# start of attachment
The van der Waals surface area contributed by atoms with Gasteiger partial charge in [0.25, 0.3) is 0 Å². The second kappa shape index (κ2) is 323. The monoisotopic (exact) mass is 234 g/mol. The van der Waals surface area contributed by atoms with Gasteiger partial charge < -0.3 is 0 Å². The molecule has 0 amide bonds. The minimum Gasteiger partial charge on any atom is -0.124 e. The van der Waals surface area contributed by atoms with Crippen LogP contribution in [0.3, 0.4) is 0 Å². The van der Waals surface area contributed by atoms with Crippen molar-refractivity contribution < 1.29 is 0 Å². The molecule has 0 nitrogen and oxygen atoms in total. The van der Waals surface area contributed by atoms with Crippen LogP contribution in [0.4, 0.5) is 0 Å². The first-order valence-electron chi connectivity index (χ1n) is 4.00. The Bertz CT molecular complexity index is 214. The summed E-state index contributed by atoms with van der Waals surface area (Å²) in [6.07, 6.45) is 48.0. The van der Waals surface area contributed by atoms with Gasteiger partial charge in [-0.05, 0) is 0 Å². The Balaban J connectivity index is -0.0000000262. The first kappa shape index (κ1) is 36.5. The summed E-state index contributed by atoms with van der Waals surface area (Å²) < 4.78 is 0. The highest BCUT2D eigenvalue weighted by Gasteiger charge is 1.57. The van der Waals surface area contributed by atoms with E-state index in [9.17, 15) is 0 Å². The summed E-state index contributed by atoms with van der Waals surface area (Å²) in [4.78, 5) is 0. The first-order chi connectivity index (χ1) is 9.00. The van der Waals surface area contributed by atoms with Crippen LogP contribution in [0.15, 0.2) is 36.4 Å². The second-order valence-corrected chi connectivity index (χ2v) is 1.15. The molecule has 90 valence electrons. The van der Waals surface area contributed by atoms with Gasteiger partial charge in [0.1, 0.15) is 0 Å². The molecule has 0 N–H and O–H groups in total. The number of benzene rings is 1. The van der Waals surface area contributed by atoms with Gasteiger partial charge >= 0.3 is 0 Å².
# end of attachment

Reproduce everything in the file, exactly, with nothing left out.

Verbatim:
The van der Waals surface area contributed by atoms with Gasteiger partial charge in [0.25, 0.3) is 0 Å². The second kappa shape index (κ2) is 323. The monoisotopic (exact) mass is 234 g/mol. The van der Waals surface area contributed by atoms with Gasteiger partial charge < -0.3 is 0 Å². The molecule has 0 amide bonds. The minimum Gasteiger partial charge on any atom is -0.124 e. The van der Waals surface area contributed by atoms with Crippen LogP contribution in [0.3, 0.4) is 0 Å². The van der Waals surface area contributed by atoms with Crippen molar-refractivity contribution < 1.29 is 0 Å². The molecule has 0 nitrogen and oxygen atoms in total. The van der Waals surface area contributed by atoms with Crippen LogP contribution in [0.4, 0.5) is 0 Å². The first-order valence-electron chi connectivity index (χ1n) is 4.00. The Bertz CT molecular complexity index is 214. The summed E-state index contributed by atoms with van der Waals surface area (Å²) in [6.07, 6.45) is 48.0. The van der Waals surface area contributed by atoms with Gasteiger partial charge in [-0.05, 0) is 0 Å². The Balaban J connectivity index is -0.0000000262. The first kappa shape index (κ1) is 36.5. The summed E-state index contributed by atoms with van der Waals surface area (Å²) < 4.78 is 0. The highest BCUT2D eigenvalue weighted by Gasteiger charge is 1.57. The van der Waals surface area contributed by atoms with E-state index in [9.17, 15) is 0 Å². The summed E-state index contributed by atoms with van der Waals surface area (Å²) in [4.78, 5) is 0. The first-order chi connectivity index (χ1) is 9.00. The van der Waals surface area contributed by atoms with Crippen LogP contribution in [0.15, 0.2) is 36.4 Å². The second-order valence-corrected chi connectivity index (χ2v) is 1.15. The molecule has 90 valence electrons. The van der Waals surface area contributed by atoms with Gasteiger partial charge in [0.1, 0.15) is 0 Å². The molecule has 0 N–H and O–H groups in total. The number of benzene rings is 1. The van der Waals surface area contributed by atoms with Gasteiger partial charge >= 0.3 is 0 Å².